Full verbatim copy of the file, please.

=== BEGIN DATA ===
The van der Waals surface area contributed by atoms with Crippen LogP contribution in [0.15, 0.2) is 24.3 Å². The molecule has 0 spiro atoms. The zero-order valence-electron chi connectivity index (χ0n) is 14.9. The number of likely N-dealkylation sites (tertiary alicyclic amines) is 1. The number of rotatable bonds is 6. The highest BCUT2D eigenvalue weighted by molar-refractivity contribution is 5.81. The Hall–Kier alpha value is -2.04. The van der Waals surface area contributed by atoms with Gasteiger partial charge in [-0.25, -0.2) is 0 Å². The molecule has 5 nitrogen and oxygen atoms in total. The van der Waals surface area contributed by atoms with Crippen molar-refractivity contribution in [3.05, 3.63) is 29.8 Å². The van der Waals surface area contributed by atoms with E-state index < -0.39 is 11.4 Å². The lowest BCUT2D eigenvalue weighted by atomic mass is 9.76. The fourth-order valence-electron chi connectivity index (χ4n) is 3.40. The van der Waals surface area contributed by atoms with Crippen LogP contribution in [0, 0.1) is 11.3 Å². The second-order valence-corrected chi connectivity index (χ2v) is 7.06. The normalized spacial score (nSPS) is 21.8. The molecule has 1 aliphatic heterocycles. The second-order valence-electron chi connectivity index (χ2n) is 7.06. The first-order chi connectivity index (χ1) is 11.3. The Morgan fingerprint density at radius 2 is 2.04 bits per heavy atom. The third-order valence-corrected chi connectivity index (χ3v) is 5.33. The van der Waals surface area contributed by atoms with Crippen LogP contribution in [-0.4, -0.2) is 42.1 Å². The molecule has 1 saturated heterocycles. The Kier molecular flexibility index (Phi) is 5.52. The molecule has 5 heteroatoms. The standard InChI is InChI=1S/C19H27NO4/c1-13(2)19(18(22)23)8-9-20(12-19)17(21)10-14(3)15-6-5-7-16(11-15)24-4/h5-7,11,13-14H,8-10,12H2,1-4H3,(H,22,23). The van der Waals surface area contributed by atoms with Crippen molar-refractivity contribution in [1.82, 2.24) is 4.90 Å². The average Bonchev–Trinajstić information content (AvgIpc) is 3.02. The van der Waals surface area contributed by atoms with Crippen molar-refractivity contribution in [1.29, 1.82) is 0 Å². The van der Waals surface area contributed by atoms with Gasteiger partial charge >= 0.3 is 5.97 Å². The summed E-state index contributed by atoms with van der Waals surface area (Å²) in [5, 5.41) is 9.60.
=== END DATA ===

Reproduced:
The van der Waals surface area contributed by atoms with Crippen LogP contribution in [0.15, 0.2) is 24.3 Å². The molecule has 0 spiro atoms. The zero-order valence-electron chi connectivity index (χ0n) is 14.9. The number of likely N-dealkylation sites (tertiary alicyclic amines) is 1. The number of rotatable bonds is 6. The highest BCUT2D eigenvalue weighted by molar-refractivity contribution is 5.81. The Hall–Kier alpha value is -2.04. The van der Waals surface area contributed by atoms with Gasteiger partial charge in [-0.25, -0.2) is 0 Å². The molecule has 5 nitrogen and oxygen atoms in total. The van der Waals surface area contributed by atoms with Crippen molar-refractivity contribution in [3.05, 3.63) is 29.8 Å². The van der Waals surface area contributed by atoms with E-state index < -0.39 is 11.4 Å². The lowest BCUT2D eigenvalue weighted by atomic mass is 9.76. The fourth-order valence-electron chi connectivity index (χ4n) is 3.40. The van der Waals surface area contributed by atoms with Crippen LogP contribution in [0, 0.1) is 11.3 Å². The second-order valence-corrected chi connectivity index (χ2v) is 7.06. The normalized spacial score (nSPS) is 21.8. The molecule has 1 aliphatic heterocycles. The second-order valence-electron chi connectivity index (χ2n) is 7.06. The first-order chi connectivity index (χ1) is 11.3. The Morgan fingerprint density at radius 2 is 2.04 bits per heavy atom. The third-order valence-corrected chi connectivity index (χ3v) is 5.33. The van der Waals surface area contributed by atoms with Crippen LogP contribution in [-0.4, -0.2) is 42.1 Å². The molecule has 1 saturated heterocycles. The Kier molecular flexibility index (Phi) is 5.52. The molecule has 5 heteroatoms. The standard InChI is InChI=1S/C19H27NO4/c1-13(2)19(18(22)23)8-9-20(12-19)17(21)10-14(3)15-6-5-7-16(11-15)24-4/h5-7,11,13-14H,8-10,12H2,1-4H3,(H,22,23). The van der Waals surface area contributed by atoms with Crippen molar-refractivity contribution in [1.82, 2.24) is 4.90 Å². The average Bonchev–Trinajstić information content (AvgIpc) is 3.02. The van der Waals surface area contributed by atoms with Crippen molar-refractivity contribution in [1.29, 1.82) is 0 Å². The van der Waals surface area contributed by atoms with Gasteiger partial charge >= 0.3 is 5.97 Å². The summed E-state index contributed by atoms with van der Waals surface area (Å²) in [5, 5.41) is 9.60.